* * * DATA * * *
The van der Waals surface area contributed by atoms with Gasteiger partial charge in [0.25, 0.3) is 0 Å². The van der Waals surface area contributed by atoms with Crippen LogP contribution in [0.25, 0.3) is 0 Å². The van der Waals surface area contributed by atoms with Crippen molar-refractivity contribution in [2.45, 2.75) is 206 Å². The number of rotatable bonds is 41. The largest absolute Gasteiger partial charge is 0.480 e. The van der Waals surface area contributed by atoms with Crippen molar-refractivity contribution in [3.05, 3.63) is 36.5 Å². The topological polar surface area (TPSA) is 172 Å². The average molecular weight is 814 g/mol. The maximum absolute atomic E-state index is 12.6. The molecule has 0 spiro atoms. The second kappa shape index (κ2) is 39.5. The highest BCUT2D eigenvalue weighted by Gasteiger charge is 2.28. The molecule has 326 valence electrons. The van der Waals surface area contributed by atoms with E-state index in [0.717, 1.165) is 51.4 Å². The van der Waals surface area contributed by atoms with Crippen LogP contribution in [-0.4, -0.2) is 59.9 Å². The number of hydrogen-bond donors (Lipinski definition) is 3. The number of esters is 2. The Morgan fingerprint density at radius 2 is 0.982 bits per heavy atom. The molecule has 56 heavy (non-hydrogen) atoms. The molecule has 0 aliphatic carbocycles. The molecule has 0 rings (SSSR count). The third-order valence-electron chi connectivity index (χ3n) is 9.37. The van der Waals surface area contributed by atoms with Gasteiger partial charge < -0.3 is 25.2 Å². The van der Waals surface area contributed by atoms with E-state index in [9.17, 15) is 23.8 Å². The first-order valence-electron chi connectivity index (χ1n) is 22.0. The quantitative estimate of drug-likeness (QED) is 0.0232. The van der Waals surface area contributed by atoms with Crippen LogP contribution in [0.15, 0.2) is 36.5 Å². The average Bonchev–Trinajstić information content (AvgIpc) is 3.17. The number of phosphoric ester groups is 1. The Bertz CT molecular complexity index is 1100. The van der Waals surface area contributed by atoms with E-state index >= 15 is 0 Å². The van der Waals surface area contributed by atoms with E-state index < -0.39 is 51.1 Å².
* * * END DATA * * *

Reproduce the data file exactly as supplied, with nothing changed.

The van der Waals surface area contributed by atoms with Gasteiger partial charge in [0.25, 0.3) is 0 Å². The van der Waals surface area contributed by atoms with Crippen LogP contribution in [0.25, 0.3) is 0 Å². The van der Waals surface area contributed by atoms with Crippen molar-refractivity contribution in [2.45, 2.75) is 206 Å². The number of rotatable bonds is 41. The largest absolute Gasteiger partial charge is 0.480 e. The van der Waals surface area contributed by atoms with Crippen molar-refractivity contribution in [3.05, 3.63) is 36.5 Å². The topological polar surface area (TPSA) is 172 Å². The average molecular weight is 814 g/mol. The maximum absolute atomic E-state index is 12.6. The molecule has 0 spiro atoms. The second kappa shape index (κ2) is 39.5. The highest BCUT2D eigenvalue weighted by Gasteiger charge is 2.28. The molecule has 326 valence electrons. The van der Waals surface area contributed by atoms with E-state index in [0.717, 1.165) is 51.4 Å². The van der Waals surface area contributed by atoms with Crippen LogP contribution in [-0.4, -0.2) is 59.9 Å². The number of hydrogen-bond donors (Lipinski definition) is 3. The number of esters is 2. The Morgan fingerprint density at radius 2 is 0.982 bits per heavy atom. The molecule has 56 heavy (non-hydrogen) atoms. The molecule has 0 aliphatic carbocycles. The molecule has 0 rings (SSSR count). The third-order valence-electron chi connectivity index (χ3n) is 9.37. The van der Waals surface area contributed by atoms with Gasteiger partial charge < -0.3 is 25.2 Å². The van der Waals surface area contributed by atoms with E-state index in [9.17, 15) is 23.8 Å². The first-order valence-electron chi connectivity index (χ1n) is 22.0. The quantitative estimate of drug-likeness (QED) is 0.0232. The van der Waals surface area contributed by atoms with Crippen LogP contribution in [0.15, 0.2) is 36.5 Å². The average Bonchev–Trinajstić information content (AvgIpc) is 3.17. The number of phosphoric ester groups is 1. The Bertz CT molecular complexity index is 1100. The van der Waals surface area contributed by atoms with E-state index >= 15 is 0 Å². The van der Waals surface area contributed by atoms with E-state index < -0.39 is 51.1 Å².